Citrus and avocados from the Zimbabwean regions around Chimanimani and Chipinge are attracting international buyers from Europe and Asia. That is why victims of Cyclone Idai are currently working hard to restore their livelihoods. Late last week, president Mnangagwa toured some of the leading citrus and avocado producers in Chipinge, which has now become an export hub.
Manicaland has already identified citrus farming as one of the low hanging fruits it can leverage on in its quest to contribute towards the country’s Vision 2030. The country is working towards attaining an upper-middle income economy in the next decade, with increased investments and decent broad-based empowerment.
In an interview with The Manica Post, the country’s international trade promotion board, ZimTrade’s communications manager Mr Danai Majaha said around 80 percent of the avocados consumed worldwide are a variety called Hass, which is the main variety grown for exports in Chipinge and Chimanimani.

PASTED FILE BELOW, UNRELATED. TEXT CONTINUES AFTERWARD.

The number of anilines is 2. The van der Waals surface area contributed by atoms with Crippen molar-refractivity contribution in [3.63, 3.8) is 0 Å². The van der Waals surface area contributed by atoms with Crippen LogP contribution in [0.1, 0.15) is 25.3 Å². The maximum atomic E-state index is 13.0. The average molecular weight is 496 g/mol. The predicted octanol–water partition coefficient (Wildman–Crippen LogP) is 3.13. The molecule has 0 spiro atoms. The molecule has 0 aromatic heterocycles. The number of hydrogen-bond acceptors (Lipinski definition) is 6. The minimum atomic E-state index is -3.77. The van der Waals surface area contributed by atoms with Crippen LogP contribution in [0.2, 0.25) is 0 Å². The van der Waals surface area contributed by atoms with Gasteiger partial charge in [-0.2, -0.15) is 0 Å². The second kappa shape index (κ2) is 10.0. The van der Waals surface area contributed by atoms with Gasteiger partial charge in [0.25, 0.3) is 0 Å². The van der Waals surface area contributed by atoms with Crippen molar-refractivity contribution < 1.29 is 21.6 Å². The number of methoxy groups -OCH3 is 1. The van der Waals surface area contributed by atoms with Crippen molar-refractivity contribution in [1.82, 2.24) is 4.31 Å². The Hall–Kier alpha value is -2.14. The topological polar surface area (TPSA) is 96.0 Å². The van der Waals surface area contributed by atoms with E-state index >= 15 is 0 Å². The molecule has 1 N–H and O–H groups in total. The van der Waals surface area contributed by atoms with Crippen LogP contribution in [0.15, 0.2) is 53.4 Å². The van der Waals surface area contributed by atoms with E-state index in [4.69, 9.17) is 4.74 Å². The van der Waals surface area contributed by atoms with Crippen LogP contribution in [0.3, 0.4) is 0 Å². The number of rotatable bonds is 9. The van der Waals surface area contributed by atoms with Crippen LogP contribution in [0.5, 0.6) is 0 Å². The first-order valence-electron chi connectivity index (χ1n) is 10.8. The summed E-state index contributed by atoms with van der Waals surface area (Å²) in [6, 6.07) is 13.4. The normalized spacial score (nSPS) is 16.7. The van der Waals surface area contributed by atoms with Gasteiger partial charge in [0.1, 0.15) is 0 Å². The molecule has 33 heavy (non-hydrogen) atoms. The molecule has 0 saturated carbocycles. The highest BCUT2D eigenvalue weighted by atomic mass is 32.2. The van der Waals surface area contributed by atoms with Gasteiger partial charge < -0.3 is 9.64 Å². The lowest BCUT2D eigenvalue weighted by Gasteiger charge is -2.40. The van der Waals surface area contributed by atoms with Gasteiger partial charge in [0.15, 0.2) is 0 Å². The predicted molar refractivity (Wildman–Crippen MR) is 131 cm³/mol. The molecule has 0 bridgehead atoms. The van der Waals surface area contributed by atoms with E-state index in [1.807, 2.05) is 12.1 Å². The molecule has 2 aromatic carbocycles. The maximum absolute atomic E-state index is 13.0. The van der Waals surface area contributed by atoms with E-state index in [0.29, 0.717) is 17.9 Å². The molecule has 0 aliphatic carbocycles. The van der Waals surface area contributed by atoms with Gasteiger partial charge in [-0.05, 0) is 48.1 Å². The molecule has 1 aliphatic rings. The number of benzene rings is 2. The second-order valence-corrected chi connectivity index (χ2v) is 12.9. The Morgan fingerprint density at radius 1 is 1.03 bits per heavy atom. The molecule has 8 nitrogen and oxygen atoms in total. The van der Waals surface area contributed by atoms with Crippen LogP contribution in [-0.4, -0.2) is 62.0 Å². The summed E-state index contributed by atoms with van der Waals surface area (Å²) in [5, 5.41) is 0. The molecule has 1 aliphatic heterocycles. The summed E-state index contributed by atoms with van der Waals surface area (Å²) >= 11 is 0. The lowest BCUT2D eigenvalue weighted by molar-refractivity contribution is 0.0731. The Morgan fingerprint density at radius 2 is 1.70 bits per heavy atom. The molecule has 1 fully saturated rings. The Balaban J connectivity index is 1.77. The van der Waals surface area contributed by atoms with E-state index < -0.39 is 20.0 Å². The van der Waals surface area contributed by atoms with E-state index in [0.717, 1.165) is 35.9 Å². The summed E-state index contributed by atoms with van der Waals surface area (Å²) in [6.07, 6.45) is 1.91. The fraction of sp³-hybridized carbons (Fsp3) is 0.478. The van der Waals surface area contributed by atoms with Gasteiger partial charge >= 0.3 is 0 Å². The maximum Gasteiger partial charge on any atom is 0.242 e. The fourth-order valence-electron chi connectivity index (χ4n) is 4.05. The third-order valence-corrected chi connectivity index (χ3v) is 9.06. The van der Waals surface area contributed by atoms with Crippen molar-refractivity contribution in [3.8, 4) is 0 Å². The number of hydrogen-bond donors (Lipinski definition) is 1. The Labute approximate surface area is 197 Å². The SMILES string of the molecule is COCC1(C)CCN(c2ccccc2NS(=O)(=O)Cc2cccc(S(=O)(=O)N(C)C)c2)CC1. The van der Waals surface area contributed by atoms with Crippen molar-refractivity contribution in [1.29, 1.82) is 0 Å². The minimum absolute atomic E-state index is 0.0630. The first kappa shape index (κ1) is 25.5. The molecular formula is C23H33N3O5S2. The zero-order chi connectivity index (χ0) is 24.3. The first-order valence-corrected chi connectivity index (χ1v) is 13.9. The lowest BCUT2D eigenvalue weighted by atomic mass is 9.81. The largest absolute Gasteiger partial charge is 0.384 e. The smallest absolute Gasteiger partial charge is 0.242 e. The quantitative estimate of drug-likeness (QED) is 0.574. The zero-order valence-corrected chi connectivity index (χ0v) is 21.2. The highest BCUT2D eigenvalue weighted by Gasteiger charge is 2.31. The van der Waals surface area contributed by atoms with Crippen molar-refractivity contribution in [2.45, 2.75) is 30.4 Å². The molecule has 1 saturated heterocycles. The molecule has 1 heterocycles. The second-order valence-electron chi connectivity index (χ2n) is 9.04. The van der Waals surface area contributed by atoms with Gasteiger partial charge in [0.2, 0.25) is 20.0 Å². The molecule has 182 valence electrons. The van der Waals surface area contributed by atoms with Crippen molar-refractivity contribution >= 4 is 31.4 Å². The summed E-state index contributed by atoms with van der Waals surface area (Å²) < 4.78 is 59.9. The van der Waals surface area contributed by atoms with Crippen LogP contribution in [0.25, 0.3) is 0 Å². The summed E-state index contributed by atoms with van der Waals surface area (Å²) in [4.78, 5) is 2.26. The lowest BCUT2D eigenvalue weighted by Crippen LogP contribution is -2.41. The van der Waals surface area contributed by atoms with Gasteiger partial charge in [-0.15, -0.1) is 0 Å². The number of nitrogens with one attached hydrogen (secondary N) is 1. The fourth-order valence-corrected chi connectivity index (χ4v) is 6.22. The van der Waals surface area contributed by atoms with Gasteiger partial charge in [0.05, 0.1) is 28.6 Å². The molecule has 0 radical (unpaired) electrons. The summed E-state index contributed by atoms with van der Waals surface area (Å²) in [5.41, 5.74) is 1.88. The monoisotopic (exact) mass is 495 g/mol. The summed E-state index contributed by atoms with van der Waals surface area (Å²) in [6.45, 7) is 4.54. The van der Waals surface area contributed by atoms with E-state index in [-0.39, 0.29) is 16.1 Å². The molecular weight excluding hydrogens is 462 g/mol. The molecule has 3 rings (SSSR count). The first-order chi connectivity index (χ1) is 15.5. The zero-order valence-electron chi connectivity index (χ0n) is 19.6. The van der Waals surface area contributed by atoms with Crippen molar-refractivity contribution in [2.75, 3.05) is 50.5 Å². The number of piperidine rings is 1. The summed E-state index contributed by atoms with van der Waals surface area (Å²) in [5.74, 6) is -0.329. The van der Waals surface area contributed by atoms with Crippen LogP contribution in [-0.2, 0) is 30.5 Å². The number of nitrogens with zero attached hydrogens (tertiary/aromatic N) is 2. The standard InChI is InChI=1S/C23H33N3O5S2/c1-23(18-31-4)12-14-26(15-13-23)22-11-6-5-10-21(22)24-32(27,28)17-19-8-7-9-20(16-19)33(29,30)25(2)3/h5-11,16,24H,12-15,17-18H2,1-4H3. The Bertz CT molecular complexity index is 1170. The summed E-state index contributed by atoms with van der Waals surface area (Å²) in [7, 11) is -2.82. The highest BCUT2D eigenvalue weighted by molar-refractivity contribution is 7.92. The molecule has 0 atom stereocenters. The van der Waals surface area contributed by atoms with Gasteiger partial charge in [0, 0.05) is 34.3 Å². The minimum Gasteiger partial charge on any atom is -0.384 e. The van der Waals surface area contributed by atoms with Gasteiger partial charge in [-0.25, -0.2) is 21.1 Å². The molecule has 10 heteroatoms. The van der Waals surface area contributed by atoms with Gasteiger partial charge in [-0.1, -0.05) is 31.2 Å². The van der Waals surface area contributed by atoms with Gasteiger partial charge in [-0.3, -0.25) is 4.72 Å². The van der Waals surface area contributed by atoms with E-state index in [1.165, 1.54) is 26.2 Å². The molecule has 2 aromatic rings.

“In recent years, avocados have become one of the top super-foods and is also one of the top imported fruits around the world. Buyers from Hong-Kong have expressed interest in buying locally produced avocados for distribution in Asia,” said Mr Majaha. “For organic pineapples, we are targeting the European market. As we build our capacity, we will also be targeting the Japanese and other Asian markets. For citrus fruits, which have seen a boom in the recent months, we are targeting the Chinese market. Zimbabwe is in the process of developing a citrus protocol with China.”
“This is expected to ease and improve exports to the Asian country. With a consumption population of over 1,4 billion, the Chinese market alone has the capacity to consume all of Zimbabwe’s produce, and therefore it’s a huge market that we should fully make use of,” said Mr Majaha.